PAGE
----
Field investigators apply the scientific method of investigation in the following manner: we establish a hypothesis, then set out to prove or disprove the hypothesis. Our hypothesis is “this event can be explained rationally”, and we set out to PROVE it. Sometimes we need to consult with experts in order to find the necessary proof. In the end, we succeed in proving this hypothesis 95% of the time. About 2-3%  of the cases are truly unexplained, and that is NOT a trivial conclusion, since 2-3% of thousands of cases a year worldwide is a significant number of unexplained events. The scientific conclusion from this data is that there are unexplained events in our world that are genuinely worthy of further scientific investigation.

It is the mark of an educated mind to be able to entertain a thought without accepting it.
attributed to Aristotle


The study of a phenomenon commonly known as unidentified flying objects is a random observational event that makes it difficult to use all aspects of the scientific method but at the same time it is an area where it is very important to use scientific procedures and techniques. The UFO phenomenon does not lend itself to experimentation that allows one to examine the phenomenon in a controlled manner. The Norwegian, Italian, French study of the Hessdalen Lights in Norway is the closest example of a UFO event that reoccurs in a specific geographical area and this type of situation allows a certain amount of repeatable scientific observations and measurements. But the UFO phenomenon as it has been reported since the second World War is a more random observational type of event than what occurs in the area of Hessdalen, Norway. An historical example of a similar phenomenon were meteor showers during the 18th century. The events initially were not predictable and reports of meteor showers were always anecdotal until the beginning of the 19th century when the Leonid Showers were tied to comet Tempel-Tuttle. Our ability to predict a UFO event is equally handicapped.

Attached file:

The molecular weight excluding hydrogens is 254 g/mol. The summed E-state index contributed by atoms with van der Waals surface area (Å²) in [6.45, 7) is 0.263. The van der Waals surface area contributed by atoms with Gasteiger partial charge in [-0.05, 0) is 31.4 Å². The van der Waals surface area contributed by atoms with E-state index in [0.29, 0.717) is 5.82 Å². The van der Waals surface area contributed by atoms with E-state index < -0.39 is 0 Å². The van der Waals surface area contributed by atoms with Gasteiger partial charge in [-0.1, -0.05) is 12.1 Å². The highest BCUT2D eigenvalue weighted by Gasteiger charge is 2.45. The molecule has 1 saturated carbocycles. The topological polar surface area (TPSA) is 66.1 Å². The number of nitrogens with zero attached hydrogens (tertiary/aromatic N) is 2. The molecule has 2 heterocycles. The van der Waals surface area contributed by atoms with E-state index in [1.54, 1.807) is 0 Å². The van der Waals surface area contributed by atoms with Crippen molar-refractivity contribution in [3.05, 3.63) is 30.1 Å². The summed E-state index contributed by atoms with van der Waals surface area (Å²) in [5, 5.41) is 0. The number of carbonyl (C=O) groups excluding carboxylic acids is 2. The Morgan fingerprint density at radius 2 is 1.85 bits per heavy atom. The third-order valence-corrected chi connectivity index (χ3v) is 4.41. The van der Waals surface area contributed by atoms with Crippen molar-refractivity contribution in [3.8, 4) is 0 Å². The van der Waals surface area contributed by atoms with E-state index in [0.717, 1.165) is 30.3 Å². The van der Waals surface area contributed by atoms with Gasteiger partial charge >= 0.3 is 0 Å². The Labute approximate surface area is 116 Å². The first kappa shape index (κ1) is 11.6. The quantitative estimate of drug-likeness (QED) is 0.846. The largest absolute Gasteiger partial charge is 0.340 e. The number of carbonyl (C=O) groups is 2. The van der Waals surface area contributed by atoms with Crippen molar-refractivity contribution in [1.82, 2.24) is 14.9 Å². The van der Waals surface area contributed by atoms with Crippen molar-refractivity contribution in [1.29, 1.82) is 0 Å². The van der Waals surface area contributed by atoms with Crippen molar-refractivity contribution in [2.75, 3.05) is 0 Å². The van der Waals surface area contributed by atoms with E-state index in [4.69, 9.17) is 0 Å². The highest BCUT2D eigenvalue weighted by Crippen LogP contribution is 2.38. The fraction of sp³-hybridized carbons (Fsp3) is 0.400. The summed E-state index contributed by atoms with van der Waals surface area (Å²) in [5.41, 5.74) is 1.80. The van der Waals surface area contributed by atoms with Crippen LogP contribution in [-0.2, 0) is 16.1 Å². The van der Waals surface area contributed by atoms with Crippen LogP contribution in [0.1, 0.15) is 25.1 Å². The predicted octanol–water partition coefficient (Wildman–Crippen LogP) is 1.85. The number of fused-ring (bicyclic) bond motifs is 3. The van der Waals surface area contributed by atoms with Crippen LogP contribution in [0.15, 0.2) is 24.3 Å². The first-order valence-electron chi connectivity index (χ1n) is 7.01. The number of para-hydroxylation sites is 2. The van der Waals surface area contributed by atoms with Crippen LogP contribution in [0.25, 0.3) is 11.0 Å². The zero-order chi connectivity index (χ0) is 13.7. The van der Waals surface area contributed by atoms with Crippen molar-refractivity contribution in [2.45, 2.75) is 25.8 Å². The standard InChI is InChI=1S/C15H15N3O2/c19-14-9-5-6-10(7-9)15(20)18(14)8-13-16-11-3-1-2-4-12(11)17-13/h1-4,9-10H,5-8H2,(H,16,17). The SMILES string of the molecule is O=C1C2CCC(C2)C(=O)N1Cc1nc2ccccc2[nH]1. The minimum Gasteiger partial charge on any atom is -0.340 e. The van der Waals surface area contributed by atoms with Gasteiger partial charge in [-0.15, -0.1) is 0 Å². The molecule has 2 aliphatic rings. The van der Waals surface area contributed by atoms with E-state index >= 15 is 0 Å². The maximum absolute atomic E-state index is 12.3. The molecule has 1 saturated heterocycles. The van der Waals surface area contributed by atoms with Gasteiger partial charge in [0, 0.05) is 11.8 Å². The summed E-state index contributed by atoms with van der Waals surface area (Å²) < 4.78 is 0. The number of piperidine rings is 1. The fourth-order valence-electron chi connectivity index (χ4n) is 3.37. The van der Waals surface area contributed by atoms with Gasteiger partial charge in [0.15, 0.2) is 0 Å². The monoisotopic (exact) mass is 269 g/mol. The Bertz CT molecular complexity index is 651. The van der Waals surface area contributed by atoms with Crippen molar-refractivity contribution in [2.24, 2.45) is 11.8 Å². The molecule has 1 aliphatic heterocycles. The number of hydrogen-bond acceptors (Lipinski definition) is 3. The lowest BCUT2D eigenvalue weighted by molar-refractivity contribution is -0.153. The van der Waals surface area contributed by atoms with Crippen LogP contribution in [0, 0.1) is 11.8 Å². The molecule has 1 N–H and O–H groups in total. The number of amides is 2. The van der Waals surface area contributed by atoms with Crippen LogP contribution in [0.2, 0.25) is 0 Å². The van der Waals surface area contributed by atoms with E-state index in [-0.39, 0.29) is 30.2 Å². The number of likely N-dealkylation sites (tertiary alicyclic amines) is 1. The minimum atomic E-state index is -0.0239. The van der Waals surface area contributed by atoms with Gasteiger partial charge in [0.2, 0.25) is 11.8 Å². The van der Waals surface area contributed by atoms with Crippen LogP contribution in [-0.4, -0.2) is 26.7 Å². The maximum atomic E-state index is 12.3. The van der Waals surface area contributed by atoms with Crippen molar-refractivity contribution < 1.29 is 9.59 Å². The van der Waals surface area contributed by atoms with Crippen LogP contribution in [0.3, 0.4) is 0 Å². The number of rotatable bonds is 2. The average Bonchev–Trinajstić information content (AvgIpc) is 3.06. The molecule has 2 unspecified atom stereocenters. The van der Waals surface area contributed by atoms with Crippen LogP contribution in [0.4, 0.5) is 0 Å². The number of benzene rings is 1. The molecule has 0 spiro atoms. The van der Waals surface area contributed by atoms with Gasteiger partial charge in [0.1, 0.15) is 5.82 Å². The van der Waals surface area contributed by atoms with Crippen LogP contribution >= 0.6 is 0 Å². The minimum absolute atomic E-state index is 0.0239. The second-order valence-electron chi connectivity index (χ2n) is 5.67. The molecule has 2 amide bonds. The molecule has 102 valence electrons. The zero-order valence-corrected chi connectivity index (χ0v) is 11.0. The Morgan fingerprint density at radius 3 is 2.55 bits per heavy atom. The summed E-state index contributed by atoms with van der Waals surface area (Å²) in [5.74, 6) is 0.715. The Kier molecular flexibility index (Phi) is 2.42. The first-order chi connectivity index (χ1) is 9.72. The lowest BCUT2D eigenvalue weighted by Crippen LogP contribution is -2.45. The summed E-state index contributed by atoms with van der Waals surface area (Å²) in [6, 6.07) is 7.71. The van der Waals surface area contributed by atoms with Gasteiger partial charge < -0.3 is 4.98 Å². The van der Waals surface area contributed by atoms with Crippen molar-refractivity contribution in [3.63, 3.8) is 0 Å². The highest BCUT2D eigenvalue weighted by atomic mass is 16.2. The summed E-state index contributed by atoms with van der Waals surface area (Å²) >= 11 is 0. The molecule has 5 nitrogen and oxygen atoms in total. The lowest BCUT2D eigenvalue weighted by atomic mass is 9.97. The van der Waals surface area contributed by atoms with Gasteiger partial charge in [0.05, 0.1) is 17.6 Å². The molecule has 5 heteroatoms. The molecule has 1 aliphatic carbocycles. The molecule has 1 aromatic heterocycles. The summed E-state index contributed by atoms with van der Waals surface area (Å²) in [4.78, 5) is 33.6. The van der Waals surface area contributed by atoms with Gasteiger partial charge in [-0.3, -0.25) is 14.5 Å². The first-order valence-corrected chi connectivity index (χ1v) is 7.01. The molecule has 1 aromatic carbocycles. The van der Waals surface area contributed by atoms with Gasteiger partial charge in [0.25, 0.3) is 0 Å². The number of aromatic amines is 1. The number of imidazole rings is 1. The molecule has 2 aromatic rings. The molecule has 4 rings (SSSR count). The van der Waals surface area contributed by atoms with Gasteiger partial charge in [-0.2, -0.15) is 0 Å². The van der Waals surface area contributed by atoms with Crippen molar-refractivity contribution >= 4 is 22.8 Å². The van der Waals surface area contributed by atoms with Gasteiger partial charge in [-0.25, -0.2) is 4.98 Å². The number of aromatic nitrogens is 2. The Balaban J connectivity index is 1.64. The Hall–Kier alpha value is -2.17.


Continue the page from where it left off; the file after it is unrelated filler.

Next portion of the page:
In the reporting and investigation of UFO sightings, MUFON strives to use the scientific method. Data is collected through online reports that identify specific information that can be used to make reports as accurate as possible. Among the parameters collected on UFO reports include: date, time, latitude, longitude, witness report, witness background and age, UFO color/shape/brightness, and directional information. A MUFON Field Investigator then interviews the witnesses who made the report and collects additional information such as angular size, elevation, azimuth, brightness, if possible the distance to the object, and other measurable information. The Field Investigator looks for the possibility that the witness misinterpreted what was seen. Common objects that a witness may consider to be a UFO include Chinese Lanterns, aircraft, drones, astronomical objects, and light reflections.

In order to augment scientific research into the study of the UFO phenomenon, MUFON created a Science Review Board (SRB) in 2012. The SRB consists of 8-9 scientists with backgrounds in electrical engineering, physics, chemistry, geology, biology, computer science, and astronomy. These individuals are all well versed in the use of the scientific method both through their educational background as well as their occupations. This group oversees science projects within MUFON and instills the use of the scientific method in the analysis of the best cases that are reported each year.